Last term Eleanor Dolphin of Transition Year received a Commendation for her fine comparative Extended Essay entitled 'Life-Altering Journeys Through Childhood', which ambitiously examined three novels: Dickens's David Copperfield, Khaled Hosseini's The Kite Runner, and J.G. Ballard's Empire of the Sun.
In her introduction, she explains:
Childhood, for me is a delicate fragment of glass. It shines so bright and pure and yet it can strike out with a vengeance and cut the bearer of it to pieces. It can be pulverised and manipulated, but not without effort. A child is pure, optimistic even in the most hopeless of cases. Encased in their own world they are a shining beacon of hope, unaware of the world’s harsh realities. Their instincts are razor sharp and usually correct, yet their beautiful naivety allows them to be made vulnerable by people who have no boundaries.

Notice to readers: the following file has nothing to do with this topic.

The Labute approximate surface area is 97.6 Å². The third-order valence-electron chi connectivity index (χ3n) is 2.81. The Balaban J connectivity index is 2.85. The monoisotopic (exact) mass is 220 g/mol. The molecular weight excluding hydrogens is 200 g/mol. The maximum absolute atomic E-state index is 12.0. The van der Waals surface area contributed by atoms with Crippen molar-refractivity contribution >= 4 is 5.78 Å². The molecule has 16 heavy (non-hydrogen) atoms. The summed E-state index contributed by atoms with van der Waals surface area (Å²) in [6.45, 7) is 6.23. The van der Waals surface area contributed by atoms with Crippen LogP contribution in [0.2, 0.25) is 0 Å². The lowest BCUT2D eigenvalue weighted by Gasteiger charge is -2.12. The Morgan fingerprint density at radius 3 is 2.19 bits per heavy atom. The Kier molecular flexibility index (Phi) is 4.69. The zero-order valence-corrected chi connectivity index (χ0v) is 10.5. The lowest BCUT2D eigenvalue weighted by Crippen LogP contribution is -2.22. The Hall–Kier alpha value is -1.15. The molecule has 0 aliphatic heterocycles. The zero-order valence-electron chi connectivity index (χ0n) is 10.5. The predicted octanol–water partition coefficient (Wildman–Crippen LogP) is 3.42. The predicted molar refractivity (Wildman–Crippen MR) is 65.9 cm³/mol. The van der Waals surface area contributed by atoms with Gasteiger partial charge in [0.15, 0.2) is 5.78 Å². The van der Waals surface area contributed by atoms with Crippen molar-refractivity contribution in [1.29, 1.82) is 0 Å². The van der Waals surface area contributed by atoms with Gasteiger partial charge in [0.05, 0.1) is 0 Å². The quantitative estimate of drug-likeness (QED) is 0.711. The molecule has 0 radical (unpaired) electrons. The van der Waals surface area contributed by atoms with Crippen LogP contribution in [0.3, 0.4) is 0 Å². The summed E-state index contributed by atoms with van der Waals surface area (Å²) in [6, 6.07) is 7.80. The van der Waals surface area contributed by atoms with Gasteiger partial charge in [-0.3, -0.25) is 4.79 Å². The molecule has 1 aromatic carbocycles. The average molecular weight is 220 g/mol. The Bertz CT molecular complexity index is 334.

I think that a child is like a complex sponge, in that they absorb the smallest things occurring around them and are influenced immensely by what they experience. Nine times out of ten, if a child encounters some drastic event or something similar, then they will have this dragging along behind all the way to adulthood, as if they’re suspended on chains. An adventure to a child can range from the most insignificant event to the most spectacular occurrence.
Some children go through life-altering journeys and are changed, sometimes for the better and sometimes for worse.
Read Eleanor's full essay here.